The Keurig machine can prepare tons of different drinks using the right amount of hot water for the right amount of time. Most lab-on-a-chip-type assays also share similar procedures: adding and flushing liquids, heating, cooling, and results reader(s). A lot of tuning goes into reading results from most types of readers, but that's where the barcode comes in. As long as all the individual units are consistent, the maker of the disposable assay can tune the device during development and give commands via a barcode, essentially meaning the machine can re-calibrate the way it reads results for each individual assay. As with any recipe, these actions are mixed in with periods of inaction, all of which can be tightly controlled and executed, producing more reliable and accurate results.
Clean and Sterile
It is not hard to imagine the added sterility benefits of this automation. The reagents of the sealed packages could be sterilized and vacuum sealed at the factory, and the device itself would break the seal right before using it, meaning the chance of contamination is very low.
Fresh and Long-lasting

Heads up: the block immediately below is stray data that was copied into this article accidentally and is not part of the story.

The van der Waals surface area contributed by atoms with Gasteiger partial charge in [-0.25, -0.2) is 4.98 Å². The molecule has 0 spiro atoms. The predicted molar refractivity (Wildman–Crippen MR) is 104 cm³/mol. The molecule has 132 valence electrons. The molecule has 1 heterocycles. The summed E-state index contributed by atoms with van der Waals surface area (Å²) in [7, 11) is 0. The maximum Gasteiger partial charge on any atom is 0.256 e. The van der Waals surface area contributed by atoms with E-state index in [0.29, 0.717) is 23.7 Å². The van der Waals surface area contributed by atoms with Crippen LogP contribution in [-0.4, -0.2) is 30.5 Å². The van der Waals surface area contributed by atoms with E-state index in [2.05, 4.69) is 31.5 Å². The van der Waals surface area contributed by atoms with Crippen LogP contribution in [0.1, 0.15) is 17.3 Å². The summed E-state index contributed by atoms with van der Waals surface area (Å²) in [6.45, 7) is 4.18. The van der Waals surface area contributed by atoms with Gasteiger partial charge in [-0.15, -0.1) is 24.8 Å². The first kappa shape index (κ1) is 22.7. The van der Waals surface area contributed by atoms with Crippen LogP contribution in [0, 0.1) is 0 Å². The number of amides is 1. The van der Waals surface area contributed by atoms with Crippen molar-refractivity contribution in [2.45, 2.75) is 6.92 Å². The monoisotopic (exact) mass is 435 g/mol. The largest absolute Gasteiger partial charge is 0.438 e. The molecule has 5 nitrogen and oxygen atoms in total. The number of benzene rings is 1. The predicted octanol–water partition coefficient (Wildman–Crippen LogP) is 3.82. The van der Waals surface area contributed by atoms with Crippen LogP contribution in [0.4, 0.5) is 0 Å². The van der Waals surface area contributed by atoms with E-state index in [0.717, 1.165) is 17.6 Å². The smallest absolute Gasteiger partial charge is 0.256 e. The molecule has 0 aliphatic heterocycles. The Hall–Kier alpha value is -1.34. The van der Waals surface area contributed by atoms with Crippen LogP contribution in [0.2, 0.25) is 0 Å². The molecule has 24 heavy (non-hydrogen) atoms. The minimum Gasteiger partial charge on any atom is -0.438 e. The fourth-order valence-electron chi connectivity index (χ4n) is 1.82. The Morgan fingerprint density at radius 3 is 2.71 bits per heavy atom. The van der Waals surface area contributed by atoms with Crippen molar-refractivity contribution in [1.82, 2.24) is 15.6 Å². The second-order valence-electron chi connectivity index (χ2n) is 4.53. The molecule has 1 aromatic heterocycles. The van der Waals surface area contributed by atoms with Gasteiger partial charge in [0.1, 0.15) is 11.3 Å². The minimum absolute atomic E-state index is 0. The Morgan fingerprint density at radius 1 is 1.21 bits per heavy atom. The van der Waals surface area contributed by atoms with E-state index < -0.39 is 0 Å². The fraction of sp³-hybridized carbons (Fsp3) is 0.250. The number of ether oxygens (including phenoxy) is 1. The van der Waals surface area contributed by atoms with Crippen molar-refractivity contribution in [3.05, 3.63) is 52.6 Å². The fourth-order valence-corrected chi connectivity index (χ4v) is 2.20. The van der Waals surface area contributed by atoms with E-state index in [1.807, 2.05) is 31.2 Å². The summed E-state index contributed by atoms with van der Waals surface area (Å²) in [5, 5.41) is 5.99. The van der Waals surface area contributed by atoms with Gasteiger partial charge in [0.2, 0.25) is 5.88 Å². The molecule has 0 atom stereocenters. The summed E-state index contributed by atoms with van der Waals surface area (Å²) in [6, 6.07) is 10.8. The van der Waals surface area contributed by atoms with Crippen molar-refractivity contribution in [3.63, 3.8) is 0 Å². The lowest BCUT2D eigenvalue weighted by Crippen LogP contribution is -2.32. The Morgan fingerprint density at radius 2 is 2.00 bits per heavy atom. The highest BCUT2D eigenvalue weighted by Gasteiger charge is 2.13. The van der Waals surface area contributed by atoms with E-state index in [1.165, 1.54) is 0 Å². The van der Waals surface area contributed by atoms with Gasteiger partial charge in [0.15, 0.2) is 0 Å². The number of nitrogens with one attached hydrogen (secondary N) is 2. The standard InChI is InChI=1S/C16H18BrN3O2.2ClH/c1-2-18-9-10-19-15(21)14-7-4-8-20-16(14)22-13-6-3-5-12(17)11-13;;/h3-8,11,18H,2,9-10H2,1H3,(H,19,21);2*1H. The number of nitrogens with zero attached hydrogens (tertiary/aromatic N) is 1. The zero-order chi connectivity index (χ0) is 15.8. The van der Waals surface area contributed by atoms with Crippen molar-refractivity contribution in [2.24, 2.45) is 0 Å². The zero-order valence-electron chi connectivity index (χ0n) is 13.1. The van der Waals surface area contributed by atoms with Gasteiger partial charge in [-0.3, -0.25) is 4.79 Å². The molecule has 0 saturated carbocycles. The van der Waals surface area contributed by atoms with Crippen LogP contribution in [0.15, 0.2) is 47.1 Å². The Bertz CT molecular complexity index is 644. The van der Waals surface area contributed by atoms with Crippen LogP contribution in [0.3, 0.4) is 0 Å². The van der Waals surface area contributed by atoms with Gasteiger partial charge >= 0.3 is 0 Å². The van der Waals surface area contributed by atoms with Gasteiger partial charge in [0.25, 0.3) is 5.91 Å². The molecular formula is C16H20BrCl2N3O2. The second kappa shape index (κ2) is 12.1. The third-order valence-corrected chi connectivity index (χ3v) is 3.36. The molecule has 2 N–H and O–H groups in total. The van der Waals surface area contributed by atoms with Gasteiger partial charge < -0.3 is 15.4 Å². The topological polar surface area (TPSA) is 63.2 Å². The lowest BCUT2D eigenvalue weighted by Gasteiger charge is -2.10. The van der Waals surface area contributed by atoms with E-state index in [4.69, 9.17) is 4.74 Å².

Pharmaceuticals packaged in individual cups would not only be free from contamination but can be contained in purified air, or even something more neutral like nitrogen, to give them a longer shelf life, and ensure they do not decline in potency over time.
Used cups can be ejected into biological waste without having to touch anyone or anything along the way. They are a bit of a waste of plastic, but the status quo isn't any better. Plus, the benefits of sterility and cross contamination are a good trade-off. The other caveat with K-cups in a medical application is that they're likely to be incinerated, meaning biodegradability is a non-issue.
Investing and Capital Costs
I'm fairly certain K-cups aren't cheaper than ground coffee, but in the medical world having several copies of the same machine, each of which is able to run multiple functions, will certainly reduce capital, downtime, and maintenance costs. Most importantly, mistakes are extremely expensive and anything that decreases errors will result in big savings for the healthcare provider.
Select-a-flavor medical devices aren't a new idea, but they have yet to set the diagnostic sector ablaze. Existing multiplex assay devices usually test for a discrete number of ailments at once and use specialized readers to collect the results. If those existing machines are the industrial coffee makers you see baristas using at Starbucks, then a Keurig-style device is the easier to use alternative that can make an infinite number of recipes . . . as long as they have a barcode.
So how long until we see our first K-Assay filter its way into our labs?
Nigel Syrotuck is a mechanical engineer at StarFish Medical, a medical device design company headquartered in Victoria, British Columbia.
[Images courtesy of SAMUIBLUE/FREEDIGITALPHOTOS.NET and STARFISH MEDICAL]